At the head of the breaking news today is the continuation of the trial in the case of Melendres et al. v. Arpaio in Phoenix federal court, with Sheriff Arpaio taking the stand to testify (we will report on this over the weekend). However, it is not just the trial that we should be reporting on. We are especially interested in the unfolding drama centered on the widening grassroots protests against racism and racial profiling in Arizona compelled by the continuing abuses of law enforcement officials who have backed the State’s draconian anti-immigrant law, SB1070, which was largely declared unconstitutional in a June 25 Supreme Court ruling.
According to reports this morning from Democracy Now! and other sources, four undocumented residents of Arizona were arrested on Tuesday after publicly revealing their immigration status outside the discrimination trial of Maricopa County Sheriff Joe Arpaio; video coverage from DN! is featured at the end of this post.
The protesters were there in support of the plaintiffs, who are represented by the American Civil Liberties Union (ALCU), the Mexican American Legal Defense and Educational Fund (MALDEF), and other civil rights groups. The lawsuit alleges that Arpaio has systematically violated the rights of Mexican Americans and other Latina/os by using racial profiling to target them for traffic stops and detention.We reported on the lawsuit and the start of the trial a week ago this past Tuesday (see post of June 17, 2012).
According to DN!, as the trial continued inside the courtroom, the four undocumented protesters unfurled a banner reading “No Papers, No Fear,” before being arrested. In a statement issued to the assembled press, the protesters made this important declaration:
Today, we confront publicly what we risk every day, being arrested by the police, and separated from our families, only because we are undocumented. We’re confronting fear itself. We are undocumented and unafraid.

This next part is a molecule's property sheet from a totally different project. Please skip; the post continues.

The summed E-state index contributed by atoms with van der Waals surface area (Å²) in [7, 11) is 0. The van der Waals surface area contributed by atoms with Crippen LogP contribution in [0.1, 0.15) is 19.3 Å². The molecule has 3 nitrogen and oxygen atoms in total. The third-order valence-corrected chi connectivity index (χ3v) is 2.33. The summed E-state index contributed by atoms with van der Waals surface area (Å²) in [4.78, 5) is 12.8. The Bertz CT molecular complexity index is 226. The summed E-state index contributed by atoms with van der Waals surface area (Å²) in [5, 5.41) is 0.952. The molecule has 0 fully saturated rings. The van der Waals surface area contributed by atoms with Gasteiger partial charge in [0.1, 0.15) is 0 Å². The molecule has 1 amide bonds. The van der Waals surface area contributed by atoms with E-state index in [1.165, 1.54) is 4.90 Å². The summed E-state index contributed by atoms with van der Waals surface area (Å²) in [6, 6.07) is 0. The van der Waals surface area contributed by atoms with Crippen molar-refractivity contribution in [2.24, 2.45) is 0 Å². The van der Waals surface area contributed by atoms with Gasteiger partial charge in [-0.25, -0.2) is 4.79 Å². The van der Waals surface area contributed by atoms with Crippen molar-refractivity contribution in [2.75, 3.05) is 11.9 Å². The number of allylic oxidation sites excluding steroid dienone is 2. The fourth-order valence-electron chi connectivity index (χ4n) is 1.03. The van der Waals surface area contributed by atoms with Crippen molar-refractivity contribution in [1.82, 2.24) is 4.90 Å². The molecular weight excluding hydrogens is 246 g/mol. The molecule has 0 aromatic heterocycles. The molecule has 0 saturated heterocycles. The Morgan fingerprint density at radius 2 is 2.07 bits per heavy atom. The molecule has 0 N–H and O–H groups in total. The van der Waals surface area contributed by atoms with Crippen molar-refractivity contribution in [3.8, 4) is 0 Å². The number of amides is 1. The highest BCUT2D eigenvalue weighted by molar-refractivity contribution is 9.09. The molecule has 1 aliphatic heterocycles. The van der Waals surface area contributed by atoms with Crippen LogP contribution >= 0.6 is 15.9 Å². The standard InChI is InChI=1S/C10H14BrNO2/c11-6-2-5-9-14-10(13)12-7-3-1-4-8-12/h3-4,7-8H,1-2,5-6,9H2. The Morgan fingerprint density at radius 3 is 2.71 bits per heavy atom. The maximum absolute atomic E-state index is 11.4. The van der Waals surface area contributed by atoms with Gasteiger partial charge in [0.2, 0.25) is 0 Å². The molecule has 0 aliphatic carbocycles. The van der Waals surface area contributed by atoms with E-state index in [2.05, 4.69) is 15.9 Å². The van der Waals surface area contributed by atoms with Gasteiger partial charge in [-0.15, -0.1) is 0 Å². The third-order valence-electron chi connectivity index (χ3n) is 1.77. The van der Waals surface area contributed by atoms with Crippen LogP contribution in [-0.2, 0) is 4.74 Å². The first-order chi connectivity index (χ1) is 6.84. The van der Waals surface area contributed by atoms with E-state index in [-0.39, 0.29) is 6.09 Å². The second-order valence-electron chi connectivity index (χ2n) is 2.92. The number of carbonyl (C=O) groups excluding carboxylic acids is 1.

Art by Faviana Rodriguez. AltoArizona
While much of the media’s attention has focused on the substantive arguments and evidence being presented at Arpaio’s trial, in this post I have chosen to focus more attention on the protests and what these might signify for a clearer understanding of the future of Chicana/o and working-class activism around immigrant rights issues and struggles.
According to the Tucson Citizen, three of the undocumented protesters – Leticia Ramirez (27), Isela Meraz (28), and Natally Cruz, (24) – were nine years old and younger when they first arrived in the United States. A fourth, Miguel Guerra (37) was in his late teens when he arrived in 1994. The young protestors are likely eligible for DREAM Act recognition and a transition to legal resident status with a possible pathway to naturalized citizenship under the terms of a recent Obama Administration Executive Order designed to ease the threat of deportation for persons who were children (minors) upon entry into the U.S., and are non-deportable under circumstances involving crimes other than their undocumented status.
READ THE FULL ARTICLE HERE: Arizona: Tearing Down the Gulag | mexmigration: History and Politics of Mexican Immigration.